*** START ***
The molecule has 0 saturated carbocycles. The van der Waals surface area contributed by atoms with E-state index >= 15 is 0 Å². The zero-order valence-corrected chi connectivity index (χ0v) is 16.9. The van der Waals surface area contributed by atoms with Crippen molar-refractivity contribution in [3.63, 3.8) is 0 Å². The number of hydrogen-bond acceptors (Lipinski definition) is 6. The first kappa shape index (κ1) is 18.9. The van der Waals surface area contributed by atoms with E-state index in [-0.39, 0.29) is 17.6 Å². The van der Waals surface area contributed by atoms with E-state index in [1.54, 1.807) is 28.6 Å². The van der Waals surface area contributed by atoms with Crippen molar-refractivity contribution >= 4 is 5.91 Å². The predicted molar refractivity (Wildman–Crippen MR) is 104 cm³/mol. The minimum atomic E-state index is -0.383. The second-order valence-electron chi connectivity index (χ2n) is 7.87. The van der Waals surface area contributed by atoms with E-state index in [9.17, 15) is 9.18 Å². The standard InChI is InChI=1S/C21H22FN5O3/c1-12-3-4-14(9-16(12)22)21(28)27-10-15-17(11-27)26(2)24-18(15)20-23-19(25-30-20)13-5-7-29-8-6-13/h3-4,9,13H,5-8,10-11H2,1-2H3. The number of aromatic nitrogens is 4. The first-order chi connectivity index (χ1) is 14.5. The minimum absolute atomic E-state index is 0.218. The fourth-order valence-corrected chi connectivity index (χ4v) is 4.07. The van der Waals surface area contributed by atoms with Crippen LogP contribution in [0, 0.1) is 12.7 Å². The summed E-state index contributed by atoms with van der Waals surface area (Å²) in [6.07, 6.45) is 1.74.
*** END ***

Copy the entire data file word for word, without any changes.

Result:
The molecule has 0 saturated carbocycles. The van der Waals surface area contributed by atoms with E-state index >= 15 is 0 Å². The zero-order valence-corrected chi connectivity index (χ0v) is 16.9. The van der Waals surface area contributed by atoms with Crippen molar-refractivity contribution in [3.63, 3.8) is 0 Å². The number of hydrogen-bond acceptors (Lipinski definition) is 6. The first kappa shape index (κ1) is 18.9. The van der Waals surface area contributed by atoms with E-state index in [-0.39, 0.29) is 17.6 Å². The van der Waals surface area contributed by atoms with E-state index in [1.54, 1.807) is 28.6 Å². The van der Waals surface area contributed by atoms with Crippen molar-refractivity contribution >= 4 is 5.91 Å². The predicted molar refractivity (Wildman–Crippen MR) is 104 cm³/mol. The minimum atomic E-state index is -0.383. The second-order valence-electron chi connectivity index (χ2n) is 7.87. The van der Waals surface area contributed by atoms with E-state index in [9.17, 15) is 9.18 Å². The standard InChI is InChI=1S/C21H22FN5O3/c1-12-3-4-14(9-16(12)22)21(28)27-10-15-17(11-27)26(2)24-18(15)20-23-19(25-30-20)13-5-7-29-8-6-13/h3-4,9,13H,5-8,10-11H2,1-2H3. The number of aromatic nitrogens is 4. The first-order chi connectivity index (χ1) is 14.5. The minimum absolute atomic E-state index is 0.218. The fourth-order valence-corrected chi connectivity index (χ4v) is 4.07. The van der Waals surface area contributed by atoms with Crippen LogP contribution in [0, 0.1) is 12.7 Å². The summed E-state index contributed by atoms with van der Waals surface area (Å²) in [6.07, 6.45) is 1.74.